Its in-store price may be cheap, but the true cost of fast fashion — for the workers who manufacture it, and for our planet — is huge. And the recent burst of negative press around quickly and cheaply made clothing shows that conscious consumers are turning away from fast fashion, realizing the threat it poses to people and the planet.
But with unsustainable clothing companies so pervasive in our shopping malls and online, how can we begin navigating a more ethical route? Here are four fashion apps paving the way.
Fast fashion isn’t just produced quickly; it’s discarded quickly, too — a staggering 50 trailers’ worth of unwanted clothes are sent to landfills every day in the UK alone. Not only does this have a huge environmental impact, but it’s also a sad waste of clothing which more often than not is perfectly fit for repurposing.
But the team behind the reGAIN app have a brilliant solution to this issue — by rewarding shoppers for recycling not just with a warm and fuzzy feeling, but with real discounts on fashion and food. All you have to do is bring at least 10 unwanted items to your closest drop-off point. Then, you’ll be given access to their in-app discount coupons and can shop with a clear conscience, safe in the knowledge that your old clothing will either be donated or recycled.
In a globalized world, multinational corporations are connected in increasingly complex webs, and brands with seemingly opposing values can actually be closely linked. Buycott is designed to help you untangle these webs. The app presents you with a list of causes — or “campaigns”— and asks you to join the campaigns that you care about, rating how strongly you feel about each one on a sliding scale.
When you see a product you want to investigate (and this works on everything from fashion to fruit), you scan the product’s barcode with your phone, and Buycott will tell you if the brand’s actions — or the actions of any of its brand family — are against your beliefs, as well as any other controversies they might be linked to. Scanning a Primark product, for example, brings up a range of issues connected to the company, from “boycott child labour” to “tell Associated British Foods to stop tax dodging in Zambia.”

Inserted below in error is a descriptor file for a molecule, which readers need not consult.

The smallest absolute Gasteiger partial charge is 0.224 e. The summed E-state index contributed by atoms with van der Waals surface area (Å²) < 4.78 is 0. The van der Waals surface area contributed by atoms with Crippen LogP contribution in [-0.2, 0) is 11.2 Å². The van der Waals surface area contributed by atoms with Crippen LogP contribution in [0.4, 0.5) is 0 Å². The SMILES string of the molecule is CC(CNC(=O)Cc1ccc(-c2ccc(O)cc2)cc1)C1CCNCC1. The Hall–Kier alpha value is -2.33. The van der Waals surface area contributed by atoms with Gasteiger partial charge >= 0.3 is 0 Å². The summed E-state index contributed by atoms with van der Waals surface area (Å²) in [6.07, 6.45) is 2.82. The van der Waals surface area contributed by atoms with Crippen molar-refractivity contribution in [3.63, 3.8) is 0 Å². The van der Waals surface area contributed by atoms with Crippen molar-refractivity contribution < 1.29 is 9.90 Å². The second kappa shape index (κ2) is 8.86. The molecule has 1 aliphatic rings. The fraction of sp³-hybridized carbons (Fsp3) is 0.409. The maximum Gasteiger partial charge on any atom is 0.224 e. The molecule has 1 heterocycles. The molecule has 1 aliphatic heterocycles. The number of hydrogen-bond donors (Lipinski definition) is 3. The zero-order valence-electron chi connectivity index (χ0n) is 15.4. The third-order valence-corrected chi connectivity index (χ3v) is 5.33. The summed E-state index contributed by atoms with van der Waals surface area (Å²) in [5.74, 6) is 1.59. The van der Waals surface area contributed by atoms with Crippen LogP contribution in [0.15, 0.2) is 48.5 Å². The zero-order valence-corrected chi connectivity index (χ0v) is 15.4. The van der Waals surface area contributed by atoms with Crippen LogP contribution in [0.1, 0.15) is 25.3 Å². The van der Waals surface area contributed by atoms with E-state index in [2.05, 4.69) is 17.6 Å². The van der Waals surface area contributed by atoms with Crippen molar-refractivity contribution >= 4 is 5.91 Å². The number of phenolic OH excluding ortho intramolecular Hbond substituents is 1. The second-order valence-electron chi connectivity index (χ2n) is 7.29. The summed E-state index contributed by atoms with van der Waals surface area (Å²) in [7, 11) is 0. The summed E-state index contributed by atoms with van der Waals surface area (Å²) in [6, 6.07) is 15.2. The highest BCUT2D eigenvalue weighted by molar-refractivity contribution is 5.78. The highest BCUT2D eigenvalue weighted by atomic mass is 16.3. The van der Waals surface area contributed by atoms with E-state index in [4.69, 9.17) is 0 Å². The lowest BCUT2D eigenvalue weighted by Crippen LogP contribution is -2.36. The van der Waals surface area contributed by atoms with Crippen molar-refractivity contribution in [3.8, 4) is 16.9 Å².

Good on You
After the tragic collapse of the Rana Plaza textile factory in Bangladesh in 2013 — which killed over 1,000 people — the developers of Good on You were inspired to create their app, which advocates for “fashion without harm.” Using data from organizations like Greenpeace and Carbon Trust, the app gives more than 2,000 brands an ethical score on a 1-5 scale, taking into account factors like workers’ labor conditions and use of animal products.
If you discover that your favorite brands are a little less than perfect, Good on You will recommend similar brands with better ethical scores, even offering deals on the highest-rated stores — incentivizing shoppers and brands towards more ethical behavior.
These apps offer brilliant answers to the question of how to shop more ethically, but none of them discourages the buying of new clothes, which is a different problem entirely.
Borrowing clothes, not buying them, is one solution — because borrowing doesn’t just take some of the pressure off the world’s landfills, but it also helps to put the brakes on the mass-manufacturing systems that produce too many clothes in the first place.
There are plenty of platforms, like Rent the Runway, for renting high-end and designer clothing. But for any other kind of clothes, there’s Fat Llama, the app for renting (almost) anything from people nearby, at an accessible cost — saving money through the circular economy.